JOURNAL ARTICLE

[Our experience with revision total knee arthroplasty]

D Musil, J Stehlík, M Stárek
Acta Chirurgiae Orthopaedicae et Traumatologiae Cechoslovaca 2005, 72 (1): 6-15
15860146

PURPOSE OF THE STUDY: In the period from 1990 and June 2003, 885 total knee replacements were performed at the orthopedic ward of the Ceske Budejovice Hospital. Of these, 19 (2.14 %) patients underwent revision surgery; in addition, 25 patients who had had primary surgery in other hospitals were operated on. Of these 44 patients, 25 were followed up and evaluated. The aim of the study was to evaluate the pre-operative treatment including examination for bacterial infection by cultivation, the selection of an optimal procedure (one- or two-stage operation, surgical approach and implantation technique) and postoperative therapy.

MATERIAL: The 25 evaluated patients were followed up for an average of 34.5 months (range, 6-109 months) after reimplantation. Loosening occurred in most of the commonly used types of primary implants. The group comprised five men and 19 women; the average age at the time of reoperation was 70 years (range, 51-78 years). Ten patients had repeat surgery on the left and 14 on the right knee at an average of 43.5 months (range, 4-120 months) after primary surgery. Fourteen patients were treated by one-stage and 10 patients by two-stage surgery. The Genesis system (Smith Nephew) was used in 13 patients, Sigma PFC revision implant (Johnson and Johnson) in eight, Walter-Motorlet implant (reuse of the primary implant at the time when a revision system was not available) in one and external fixator in five patients.

METHODS: Revision arthroplasty was indicated on the basis of clinical symptoms and X-ray, scintigraphic and biochemical (CRP, WBC, FW) examinations. The use of recently adopted methods (procalcitonin, orosomucoid, alpha-1-antitrypsin, beta-2- macroglobulin, ceruloplasmin, PCR and PET) was not evaluated because of short-term applications. Patients in whom infection or colonization of the implant was suspected were treated by two-stage reimplantation, using a canalized spacer with a stem and a patellar pelota made of antibiotic-loaded cement. The average time between implant removal and reimplantation was 108 days (range, 60-244 days). Each removed implant was placed in a culture medium for 5 to 7 days. This resulted in a high occurrence of positive cultivation results even in the patients who, on the basis of previous examination, were first considered to have had aseptic loosening and had undergone one-stage surgery. All patients with positive tests received long-term antibiotic therapy, usually a combination of ciprofloxacin and rifampicin, according to the cultivation results.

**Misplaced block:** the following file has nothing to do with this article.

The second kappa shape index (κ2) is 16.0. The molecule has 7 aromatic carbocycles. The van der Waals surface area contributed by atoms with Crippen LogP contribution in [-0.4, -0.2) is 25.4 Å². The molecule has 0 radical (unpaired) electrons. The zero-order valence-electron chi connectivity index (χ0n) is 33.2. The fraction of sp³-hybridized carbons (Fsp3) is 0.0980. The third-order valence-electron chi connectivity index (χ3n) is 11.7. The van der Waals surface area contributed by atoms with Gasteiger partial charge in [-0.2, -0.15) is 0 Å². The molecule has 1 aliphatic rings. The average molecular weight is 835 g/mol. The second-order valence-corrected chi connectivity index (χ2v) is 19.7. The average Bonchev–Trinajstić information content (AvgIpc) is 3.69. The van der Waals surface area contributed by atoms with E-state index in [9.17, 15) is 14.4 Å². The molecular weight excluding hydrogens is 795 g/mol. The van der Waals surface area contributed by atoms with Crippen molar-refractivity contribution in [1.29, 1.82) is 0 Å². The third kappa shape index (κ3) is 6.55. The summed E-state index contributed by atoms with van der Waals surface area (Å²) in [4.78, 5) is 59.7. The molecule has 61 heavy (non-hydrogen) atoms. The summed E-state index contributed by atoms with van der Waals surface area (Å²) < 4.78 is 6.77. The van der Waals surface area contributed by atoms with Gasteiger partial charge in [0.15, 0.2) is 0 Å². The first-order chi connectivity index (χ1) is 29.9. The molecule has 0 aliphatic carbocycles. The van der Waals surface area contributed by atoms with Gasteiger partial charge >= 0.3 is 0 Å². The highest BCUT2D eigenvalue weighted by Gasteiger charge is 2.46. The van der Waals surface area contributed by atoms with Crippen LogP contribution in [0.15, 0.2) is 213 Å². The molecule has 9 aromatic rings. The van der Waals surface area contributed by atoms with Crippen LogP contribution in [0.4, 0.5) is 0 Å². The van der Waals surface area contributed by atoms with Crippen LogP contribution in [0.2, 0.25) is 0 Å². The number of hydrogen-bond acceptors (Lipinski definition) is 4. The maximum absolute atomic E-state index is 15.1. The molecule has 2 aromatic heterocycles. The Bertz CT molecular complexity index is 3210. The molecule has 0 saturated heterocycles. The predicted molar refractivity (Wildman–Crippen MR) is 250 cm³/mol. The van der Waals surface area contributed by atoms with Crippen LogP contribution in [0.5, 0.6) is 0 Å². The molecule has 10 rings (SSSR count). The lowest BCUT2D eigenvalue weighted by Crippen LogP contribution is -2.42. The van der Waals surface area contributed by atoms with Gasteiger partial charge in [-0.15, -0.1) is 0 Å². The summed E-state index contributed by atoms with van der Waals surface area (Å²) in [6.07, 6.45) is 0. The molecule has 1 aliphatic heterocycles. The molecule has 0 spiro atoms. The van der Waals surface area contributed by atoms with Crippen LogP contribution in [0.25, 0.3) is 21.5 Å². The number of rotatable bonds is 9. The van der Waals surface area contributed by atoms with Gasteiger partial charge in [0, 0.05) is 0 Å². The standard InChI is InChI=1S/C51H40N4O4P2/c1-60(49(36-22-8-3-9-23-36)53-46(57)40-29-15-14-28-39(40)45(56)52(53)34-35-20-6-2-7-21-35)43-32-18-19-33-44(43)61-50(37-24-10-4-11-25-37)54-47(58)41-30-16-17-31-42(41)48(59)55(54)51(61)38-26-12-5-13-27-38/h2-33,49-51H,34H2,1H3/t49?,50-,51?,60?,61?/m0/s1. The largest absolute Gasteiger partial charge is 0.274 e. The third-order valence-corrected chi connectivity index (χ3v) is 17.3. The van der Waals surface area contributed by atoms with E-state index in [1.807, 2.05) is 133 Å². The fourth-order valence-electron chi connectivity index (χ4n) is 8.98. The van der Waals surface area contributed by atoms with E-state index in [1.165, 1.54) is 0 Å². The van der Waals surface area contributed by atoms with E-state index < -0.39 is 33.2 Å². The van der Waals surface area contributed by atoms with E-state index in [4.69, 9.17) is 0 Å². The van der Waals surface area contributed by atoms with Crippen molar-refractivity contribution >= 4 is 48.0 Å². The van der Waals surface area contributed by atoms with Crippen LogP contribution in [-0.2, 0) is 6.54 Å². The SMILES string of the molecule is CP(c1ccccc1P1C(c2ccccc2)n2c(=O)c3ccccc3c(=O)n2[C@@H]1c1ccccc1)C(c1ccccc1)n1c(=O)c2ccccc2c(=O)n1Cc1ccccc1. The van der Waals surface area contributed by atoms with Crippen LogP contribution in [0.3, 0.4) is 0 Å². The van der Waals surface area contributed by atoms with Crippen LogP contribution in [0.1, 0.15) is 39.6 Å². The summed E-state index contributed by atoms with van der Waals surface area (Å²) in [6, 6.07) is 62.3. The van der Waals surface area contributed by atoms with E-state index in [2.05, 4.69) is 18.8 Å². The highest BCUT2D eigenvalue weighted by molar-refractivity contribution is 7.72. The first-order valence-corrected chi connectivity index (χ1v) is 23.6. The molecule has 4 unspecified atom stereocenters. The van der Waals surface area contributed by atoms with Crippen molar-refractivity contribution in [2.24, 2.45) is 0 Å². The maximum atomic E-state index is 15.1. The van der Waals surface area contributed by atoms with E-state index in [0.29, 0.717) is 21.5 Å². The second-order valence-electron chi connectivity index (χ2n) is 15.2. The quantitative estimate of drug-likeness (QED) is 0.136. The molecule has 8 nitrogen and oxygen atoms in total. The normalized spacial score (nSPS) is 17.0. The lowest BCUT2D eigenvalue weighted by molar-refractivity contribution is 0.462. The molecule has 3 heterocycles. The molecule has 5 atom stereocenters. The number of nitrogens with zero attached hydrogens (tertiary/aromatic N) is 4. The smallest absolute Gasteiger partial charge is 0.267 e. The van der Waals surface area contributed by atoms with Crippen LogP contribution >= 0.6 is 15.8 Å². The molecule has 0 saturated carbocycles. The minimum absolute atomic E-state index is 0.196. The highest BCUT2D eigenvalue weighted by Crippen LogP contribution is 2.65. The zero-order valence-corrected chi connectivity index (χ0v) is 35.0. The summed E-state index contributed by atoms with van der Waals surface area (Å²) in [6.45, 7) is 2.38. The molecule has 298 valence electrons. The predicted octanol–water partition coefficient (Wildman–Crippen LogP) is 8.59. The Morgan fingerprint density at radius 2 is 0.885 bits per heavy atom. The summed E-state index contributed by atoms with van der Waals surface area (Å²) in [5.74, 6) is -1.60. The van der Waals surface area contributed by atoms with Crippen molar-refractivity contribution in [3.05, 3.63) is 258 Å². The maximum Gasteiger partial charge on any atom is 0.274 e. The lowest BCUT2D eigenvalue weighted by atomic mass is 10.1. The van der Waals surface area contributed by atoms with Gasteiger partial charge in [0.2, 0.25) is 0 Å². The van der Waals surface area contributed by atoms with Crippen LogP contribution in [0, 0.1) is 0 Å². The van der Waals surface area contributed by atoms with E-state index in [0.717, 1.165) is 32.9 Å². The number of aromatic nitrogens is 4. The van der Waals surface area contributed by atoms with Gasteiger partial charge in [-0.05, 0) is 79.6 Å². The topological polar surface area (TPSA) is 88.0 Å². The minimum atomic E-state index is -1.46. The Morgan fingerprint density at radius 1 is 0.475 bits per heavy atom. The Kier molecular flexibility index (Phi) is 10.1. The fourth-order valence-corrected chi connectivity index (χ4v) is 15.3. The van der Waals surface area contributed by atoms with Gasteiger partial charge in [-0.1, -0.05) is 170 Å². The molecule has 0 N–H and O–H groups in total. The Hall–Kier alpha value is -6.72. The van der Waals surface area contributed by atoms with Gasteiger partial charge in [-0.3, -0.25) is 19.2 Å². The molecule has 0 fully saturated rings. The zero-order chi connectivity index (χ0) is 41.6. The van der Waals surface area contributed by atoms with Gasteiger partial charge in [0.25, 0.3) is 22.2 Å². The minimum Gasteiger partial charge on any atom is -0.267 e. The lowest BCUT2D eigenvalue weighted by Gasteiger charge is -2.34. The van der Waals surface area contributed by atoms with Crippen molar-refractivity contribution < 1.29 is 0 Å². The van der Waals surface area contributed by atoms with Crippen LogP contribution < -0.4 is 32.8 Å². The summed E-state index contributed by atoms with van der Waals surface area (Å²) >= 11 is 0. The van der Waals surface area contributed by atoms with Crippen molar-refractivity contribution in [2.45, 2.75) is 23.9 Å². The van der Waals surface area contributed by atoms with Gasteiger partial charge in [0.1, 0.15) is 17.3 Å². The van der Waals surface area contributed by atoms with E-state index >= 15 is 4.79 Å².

RESULTS: Out of 14 one-stage reimplantations (indicated for by the negative results of all laboratory examinations), implant colonization was recorded in five cases, with a coagulase-negative staphylococcus being the most frequent infectious agent. No recurrent infection was found after the long-term antibiotic course. One patient with the implant infected with Staphylococcus aureus underwent primary arthrodesis. Out of 10 two-stage reimplantations (in patients with positive laboratory tests), recurrent infection was found in two cases and was caused by a pathogen different from the original one. The patients were treated by arthrodesis. Good outcomes, defined as a functional total knee replacement free from infection at least 6 months after reimplantation, were achieved in 79 % of the patients. Better functional results were obtained by onestage surgery. Patients with concomitant rheumatoid arthritis had aseptic loosening more frequently, and patients with impaired immunological status, due to diabetes mellitus, cytostatic drug or corticosteroid administration, more often showed septic loosening.

DISCUSSION: The 2.14 % loosening of total knee arthroplasty in our patients (19 out of 885) can be considered a good result. A functional joint was achieved in all patients (100 %) with aseptic loosening and in 69 % of those with infected or colonized implants. The results of routine biochemical tests and bacteriological cultivation did not allow us to distinguish aseptic from septic loosening with certainty. Therefore, we adopted new screening markers (PCR and PET) and a new method of microbiological examination of the removed implant and collected tissue. However, we could evaluate the role of these specialized tests only on the basis of literature data, since we had only short-term experience with them ourselves. Our results with the treatment of early loosening of total knee arthroplasty suggest that patients benefit more from the two-stage procedure.

CONCLUSIONS: We strongly emphasize the employment of all possible means to prevent loosening, i. e., to use an appropriate surgical technique for primary implantation, to observe aseptic principles and to administer antibiotic therapy in conditions suspected of bacteremia. The shorter the interval between the onset of complaints and the reimplantation, the better results. Early loosening should be treated by two-stage surgery. Our method of bacteriological examination gives good results. Because of complexity of the problem, patients with a loose knee prosthesis should be referred to orthopedic departments with experienced and skilled surgical teams and high-quality examination facilities.With the observation of appropriate procedures, there is a great chance of achieving good results. Arthrodesis is still regarded as a justified "salvage" operation, particularly in cases with pre-operative findings of Staphylococcus aureus. Procedures for repeat surgery following the failure of a reimplanted joint have so far yielded doubtful results and still await further development.

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